Experiences of stigma among those with illness and the role stigma plays in seeking treatment are not new in the literature. However, in this literature it is not necessarily the treatment that is stigmatized, but the illness for which the treatment is used. CTP stands as one of the few treatments where users are directly stigmatized for their use of it regardless of their particular illness. The findings of this study shed light on how individuals using CTP experience stigma, and the effect on their physical and emotional wellbeing as well as the impact on healthcare interactions. The stigmatization of CTP users is related to the ambiguous status of cannabis (an illegal substance and a legal therapeutic agent at the same time), and to the lack of acknowledge about medical cannabis among the public, physicians, and law enforcement personnel. The findings reinforce the urgent need for finding better solutions and strategies to reduce stigmatization associated with use of CTP.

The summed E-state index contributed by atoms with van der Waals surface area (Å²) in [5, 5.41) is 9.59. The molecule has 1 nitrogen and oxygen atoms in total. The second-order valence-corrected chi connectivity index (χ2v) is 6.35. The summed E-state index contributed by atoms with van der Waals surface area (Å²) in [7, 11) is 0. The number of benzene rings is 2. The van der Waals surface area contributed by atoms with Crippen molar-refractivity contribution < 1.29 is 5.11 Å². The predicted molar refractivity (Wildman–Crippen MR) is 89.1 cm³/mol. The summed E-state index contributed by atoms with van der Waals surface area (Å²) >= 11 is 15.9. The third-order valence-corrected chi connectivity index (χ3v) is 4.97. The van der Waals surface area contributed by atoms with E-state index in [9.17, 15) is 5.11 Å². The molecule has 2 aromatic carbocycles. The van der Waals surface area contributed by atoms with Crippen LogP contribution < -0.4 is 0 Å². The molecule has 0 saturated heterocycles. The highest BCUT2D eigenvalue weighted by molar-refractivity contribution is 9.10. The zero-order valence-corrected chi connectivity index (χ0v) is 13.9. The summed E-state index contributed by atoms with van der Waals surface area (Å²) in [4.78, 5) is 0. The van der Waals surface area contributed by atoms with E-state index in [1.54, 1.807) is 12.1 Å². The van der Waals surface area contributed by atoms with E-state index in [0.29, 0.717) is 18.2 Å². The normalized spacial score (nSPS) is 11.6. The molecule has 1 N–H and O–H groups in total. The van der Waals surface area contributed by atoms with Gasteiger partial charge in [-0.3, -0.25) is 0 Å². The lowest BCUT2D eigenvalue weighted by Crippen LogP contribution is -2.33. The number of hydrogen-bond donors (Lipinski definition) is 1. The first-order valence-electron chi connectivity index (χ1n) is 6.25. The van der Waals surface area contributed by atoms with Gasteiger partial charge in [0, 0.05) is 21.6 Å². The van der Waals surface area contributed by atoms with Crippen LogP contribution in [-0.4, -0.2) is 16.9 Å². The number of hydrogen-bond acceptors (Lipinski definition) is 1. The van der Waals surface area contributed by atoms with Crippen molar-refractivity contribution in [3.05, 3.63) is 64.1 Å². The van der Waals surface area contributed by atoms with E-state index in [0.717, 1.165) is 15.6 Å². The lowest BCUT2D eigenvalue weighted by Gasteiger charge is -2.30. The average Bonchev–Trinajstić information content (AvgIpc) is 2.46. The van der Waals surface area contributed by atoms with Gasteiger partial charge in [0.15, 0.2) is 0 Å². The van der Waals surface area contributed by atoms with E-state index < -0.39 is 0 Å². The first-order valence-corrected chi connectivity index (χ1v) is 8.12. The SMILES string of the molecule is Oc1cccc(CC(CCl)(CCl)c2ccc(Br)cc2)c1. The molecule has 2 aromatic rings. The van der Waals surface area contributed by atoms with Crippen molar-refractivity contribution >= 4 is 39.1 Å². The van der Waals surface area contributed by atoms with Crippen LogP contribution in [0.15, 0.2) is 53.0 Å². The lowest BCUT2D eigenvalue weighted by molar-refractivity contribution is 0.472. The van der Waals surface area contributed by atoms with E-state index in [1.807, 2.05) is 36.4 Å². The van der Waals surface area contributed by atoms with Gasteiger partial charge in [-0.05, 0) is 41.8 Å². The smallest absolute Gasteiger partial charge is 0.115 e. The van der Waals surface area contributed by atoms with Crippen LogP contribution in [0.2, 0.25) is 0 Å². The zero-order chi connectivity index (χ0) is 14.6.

This research was supported by a grant from the Social Science and Humanities Research Council of Canada (SSHRC) and by Canadian Institute of Health Research (CIHR) Investigator awards to Drs. Oliffe and Balneaves, as well as a Michael Smith Foundation for Health Research (MSFHR) Scholar award to Dr. Oliffe. We also acknowledge the involvement of Dr. Bonita Long in the development of this research, Bindy Kang and Terry Howard with data collection, and the support of community stakeholder groups and the individuals who participated in this project.
This article is published under license to BioMed Central Ltd. This is an Open Access article distributed under the terms of the Creative Commons Attribution License (http://creativecommons.org/licenses/by/2.0), which permits unrestricted use, distribution, and reproduction in any medium, provided the original work is properly cited.